Chenine Bhathena, of Coventry City of Culture Trust, said, “It’s something for everyone who lives, works or studies in Coventry to enjoy and also a resource to learn about the history of the city, right down to the road each individual lives in. For us to be able to showcase the history of each area and every street, we need people from right across Coventry to come forward with their images and help us build up Coventry Atlas as a lasting legacy of UK City of Culture 2021.”
Dr Benjamin Kyneswood, from Coventry University, said, “It’s been great working with the Trust to show items in Coventry Digital on the Atlas. It gives the public another way to enjoy their heritage and share their stories of the city.”
The project has also received contributions from the Historic Coventry Trust, historian Dr Mark Webb, Historic Towns Atlas and many Coventry photographers, past and present.
In another important report being considered by the City Council’s Cabinet on Monday 23rd February, plans are being put forward for a “Gigafactory” for the construction of electric vehicle batteries at Coventry Airport.
The City Council is planning to form a joint venture company with the leaseholders of the airport, Coventry Airports Ltd, to develop proposals for the Gigafactory which could create 4000 jobs.
If the plans come to fruition, the airport, which is outside the city boundary in Warwickshire, would close. The project is seen as a regional initiative and the West Midlands Combined Authority has endorsed the site as being the chosen location in the West Midlands.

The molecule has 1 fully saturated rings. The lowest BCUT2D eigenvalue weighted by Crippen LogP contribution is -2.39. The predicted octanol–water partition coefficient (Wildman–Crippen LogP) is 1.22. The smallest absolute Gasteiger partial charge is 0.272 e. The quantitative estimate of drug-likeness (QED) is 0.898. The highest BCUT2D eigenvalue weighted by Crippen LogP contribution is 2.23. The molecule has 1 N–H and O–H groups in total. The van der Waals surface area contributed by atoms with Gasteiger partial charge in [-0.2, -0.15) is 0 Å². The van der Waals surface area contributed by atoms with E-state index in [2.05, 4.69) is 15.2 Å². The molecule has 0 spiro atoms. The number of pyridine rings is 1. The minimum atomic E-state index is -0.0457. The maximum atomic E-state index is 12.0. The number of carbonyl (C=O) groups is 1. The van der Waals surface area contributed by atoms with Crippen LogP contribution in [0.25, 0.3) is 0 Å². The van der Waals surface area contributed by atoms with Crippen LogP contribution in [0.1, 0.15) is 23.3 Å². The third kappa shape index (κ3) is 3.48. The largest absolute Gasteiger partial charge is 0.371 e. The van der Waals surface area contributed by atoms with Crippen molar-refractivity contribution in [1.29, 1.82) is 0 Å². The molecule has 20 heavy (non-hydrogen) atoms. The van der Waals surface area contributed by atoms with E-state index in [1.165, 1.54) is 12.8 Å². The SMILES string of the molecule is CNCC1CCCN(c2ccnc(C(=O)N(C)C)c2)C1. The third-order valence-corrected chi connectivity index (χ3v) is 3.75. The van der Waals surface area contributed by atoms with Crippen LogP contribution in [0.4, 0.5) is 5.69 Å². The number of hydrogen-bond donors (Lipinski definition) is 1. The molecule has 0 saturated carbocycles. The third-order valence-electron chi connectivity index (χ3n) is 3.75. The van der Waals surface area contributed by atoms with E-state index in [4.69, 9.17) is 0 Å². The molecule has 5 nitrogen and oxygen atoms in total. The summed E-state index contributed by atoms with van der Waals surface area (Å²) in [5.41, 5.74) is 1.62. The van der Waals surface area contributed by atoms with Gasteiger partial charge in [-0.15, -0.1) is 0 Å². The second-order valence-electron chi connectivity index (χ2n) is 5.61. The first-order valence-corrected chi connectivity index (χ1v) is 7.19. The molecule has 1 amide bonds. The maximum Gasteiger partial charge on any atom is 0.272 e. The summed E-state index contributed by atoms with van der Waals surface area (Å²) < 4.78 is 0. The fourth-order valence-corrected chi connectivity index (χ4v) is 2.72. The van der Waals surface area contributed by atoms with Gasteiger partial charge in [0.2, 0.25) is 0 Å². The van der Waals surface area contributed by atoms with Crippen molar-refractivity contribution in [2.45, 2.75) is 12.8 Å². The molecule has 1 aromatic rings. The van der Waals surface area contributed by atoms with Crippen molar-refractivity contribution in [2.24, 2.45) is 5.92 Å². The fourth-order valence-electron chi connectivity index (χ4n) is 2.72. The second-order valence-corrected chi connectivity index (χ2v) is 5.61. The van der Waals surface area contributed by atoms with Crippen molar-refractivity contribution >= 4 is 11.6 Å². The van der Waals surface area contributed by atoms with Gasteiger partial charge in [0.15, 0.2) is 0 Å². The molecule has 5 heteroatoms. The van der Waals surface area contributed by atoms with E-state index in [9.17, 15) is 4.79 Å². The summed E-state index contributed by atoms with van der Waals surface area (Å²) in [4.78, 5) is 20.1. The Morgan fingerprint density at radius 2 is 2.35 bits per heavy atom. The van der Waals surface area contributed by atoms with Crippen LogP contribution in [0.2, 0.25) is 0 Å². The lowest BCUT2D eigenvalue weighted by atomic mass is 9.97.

The UK Government is actively pursuing investment in a Gigafactory and has made up to £500m funding available, which the West Midlands will be bidding for in due course.
The Joint Venture partners will develop proposals and submit an outline planning application for a Gigafactory in 2021. This will take place alongside regional discussions with battery suppliers and automotive manufacturers to secure the long-term investment needed. If the plans go ahead the factory could become operational in 2025.
The West Midlands is already the heart of the UK automotive sector, and home to several automotive manufacturers, including Jaguar Land Rover, Aston Martin Lagonda, BMW, LEVC and others.
Coventry has already demonstrated its credentials as the home of the electrified automotive industry by winning a national competition to establish the UK Battery Industrialisation Centre on a site adjacent to Coventry Airport. The £130m facility has gone from a concept to a purpose-built world-class R&D facility in barely three years and will cement the city’s place at the forefront of the move to electric vehicles.
The decision on the location of a Gigafactory will ultimately be a commercial one made by a battery supplier. Their decisions will be based on a range of factors such as land value, power supplier, confirmed orders from customers and proximity to those customers, skills and transport links. The business case demonstrates how the Coventry Airport site can meet all these needs and is an excellent candidate for an investor and should receive the full backing of Government.
Securing a Gigafactory in the West Midlands has been identified as vital for the continued success of the automotive industry, creating thousands of green jobs, attracting up to £2bn of investment, and supporting the drive for Net Zero.